February 24, 2003

Program offers free legal advice to community

By Eric Rangus erangus@emory.edu

What exactly can an Emory law student say to someone arrested for public urination even though he claimed he had a kidney infection and couldn’t help it?

Three times.

Second-year law student David Kaufman paused briefly to consider his answer.
“Good luck, buddy.”

Okay, so that’s not exactly a typical case heard by Student Legal Services, a program run out of the law school that provides free legal advice to members of the Emory community. But it does show that even in the oddest—and sometimes most embarrassing—circumstance, people on campus are available to help.

“Usually there are other mitigating circumstances,” said Kaufman, who, of course, was kidding about the case above. A second-year law student, Kaufman is codirector of the program.

“It’s not so much that people feel they were treated poorly,” he continued. “They realize that they made a silly decision, and they need to know what they have to do when they show up in court. Very few people know what they are entitled to or how to handle the legal system.”

While the name may imply that only Emory students are eligible to use Student Legal Services, that isn’t the case. The law school provides the service, but anyone in the Emory community may utilize it. Students do make up a majority of clients, but Emory faculty and an increasing number of staff have come in as well.

Emory staff, in particular, Kaufman said, can greatly benefit from the program. Faculty, he said, often have the financial resources to hire attorneys, and in many cases parents step up to help out students with legal issues.

Staff members, though, often fall in between. They might be able to afford attorneys, but free legal advice might be preferable in some situations.

Student Legal Services, which has been in existence for more than 30 years, handles a wide range of cases. Among students, roommate disputes or landlord/ tenant problems are most common. For staff, property questions, divorce cases and people curious about the legal ramifications of starting their own business are just a few examples.

Caseworkers also hear more serious problems, such as DUIs. One woman needed a writ of habeas corpus for her jailed son and had no idea what her options were.

To meet with a caseworker, all that is required is a valid Emory ID. The only type of case Student Legal Services will turn down is one where the opposing party also is a member of the Emory community (such as a roommate dispute or if someone wants to sue an Emory department).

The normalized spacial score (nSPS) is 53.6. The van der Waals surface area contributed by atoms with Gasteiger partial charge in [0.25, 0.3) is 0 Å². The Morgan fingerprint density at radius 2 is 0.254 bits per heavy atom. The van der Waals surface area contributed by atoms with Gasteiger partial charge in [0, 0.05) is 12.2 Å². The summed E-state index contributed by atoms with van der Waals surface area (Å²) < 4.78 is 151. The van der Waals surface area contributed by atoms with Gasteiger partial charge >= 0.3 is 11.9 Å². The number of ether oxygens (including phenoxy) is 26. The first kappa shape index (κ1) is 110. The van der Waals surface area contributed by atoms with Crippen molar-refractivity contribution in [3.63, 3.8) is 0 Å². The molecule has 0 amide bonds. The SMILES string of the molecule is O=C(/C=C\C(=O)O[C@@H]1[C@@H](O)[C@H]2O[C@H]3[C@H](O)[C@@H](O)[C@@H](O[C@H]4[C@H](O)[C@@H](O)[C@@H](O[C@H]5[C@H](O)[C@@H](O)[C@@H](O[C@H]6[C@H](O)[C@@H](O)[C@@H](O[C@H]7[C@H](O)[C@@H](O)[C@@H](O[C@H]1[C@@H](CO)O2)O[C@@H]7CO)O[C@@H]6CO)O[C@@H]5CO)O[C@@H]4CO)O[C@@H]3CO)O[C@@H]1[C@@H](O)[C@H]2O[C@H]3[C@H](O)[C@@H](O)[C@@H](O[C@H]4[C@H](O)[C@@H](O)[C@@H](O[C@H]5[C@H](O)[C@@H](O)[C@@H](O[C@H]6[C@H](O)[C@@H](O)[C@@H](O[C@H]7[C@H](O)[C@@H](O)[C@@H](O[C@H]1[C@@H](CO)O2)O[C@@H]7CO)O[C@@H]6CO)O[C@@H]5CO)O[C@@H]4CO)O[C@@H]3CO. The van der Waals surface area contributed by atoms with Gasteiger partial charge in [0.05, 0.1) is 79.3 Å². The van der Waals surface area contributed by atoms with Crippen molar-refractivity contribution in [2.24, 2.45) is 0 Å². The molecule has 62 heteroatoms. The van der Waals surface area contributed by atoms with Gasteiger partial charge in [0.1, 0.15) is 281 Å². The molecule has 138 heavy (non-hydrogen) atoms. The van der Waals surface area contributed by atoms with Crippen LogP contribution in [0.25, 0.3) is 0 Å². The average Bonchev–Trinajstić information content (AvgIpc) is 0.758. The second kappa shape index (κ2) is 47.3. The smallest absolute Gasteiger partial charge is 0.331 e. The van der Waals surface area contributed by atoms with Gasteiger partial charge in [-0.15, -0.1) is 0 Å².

Utilizing Student Legal Services is easy. Clients are taken on a first-come-first-served basis; no appointment is necessary. First they will meet with a law student caseworker who will listen to their problem and take notes. Depending on the case, consultations can last from a minute or two up to an hour.

The caseworker discusses the case with staff attorney Cliff Weiss, who then makes an appointment with both the client and the caseworker to explore legal options.

Since they are law students and not members of the bar, caseworkers cannot dispense legal advice—that’s Weiss’ responsibility—but they can express their opinions to Weiss about a client’s options. Often they perform research on similar cases and are involved throughout the entire consultation process.

“This is a great learning opportunity,” said Weiss (’87C, ’90L), an attorney with the firm Robin and Weiss, who has worked with Student Legal Services since 1991. He also has taught legal research and writing and advocacy classes in the law school. “Plus it’s an opportunity for them to give back to the community.”

Student Legal Services carries 68 caseworkers, all of whom are volunteers—none are paid or receive class credit. The personal growth and client experience is payment enough, said Veronica Finkelstein, who also is codirector.

“I like to join every organization I can find, and this is one that really does things and is active,” said Finkelstein, a second-year law student.

“It’s beneficial for all of us, especially the first-year students, to be able to take what we learn in class and apply it to real-world situations,” Kaufman said.

“When you read cases, you don’t see the whole picture, but you get a good experience talking to a person, getting all the details,” Finkelstein said. “When people tell you their stories, they don’t tell it in a way you would read it in a case.

The office is located in the Law School Annex at 1740 N. Decatur Road behind Gambrell Hall, next to the Lowergate Parking Deck. A large blue advertising banner Finkelstein created (and is very proud of) decorates the trailer’s front. Clients are seen by caseworkers Mondays–Wednesdays, from 3–7 p.m. All cases are confidential. A minimum of two caseworkers are on call during office hours.

Since reopening earlier this month, caseworkers have seen 20–30 clients a week. The office is open for 10 weeks each semester. For more information, call 404-727-6516.






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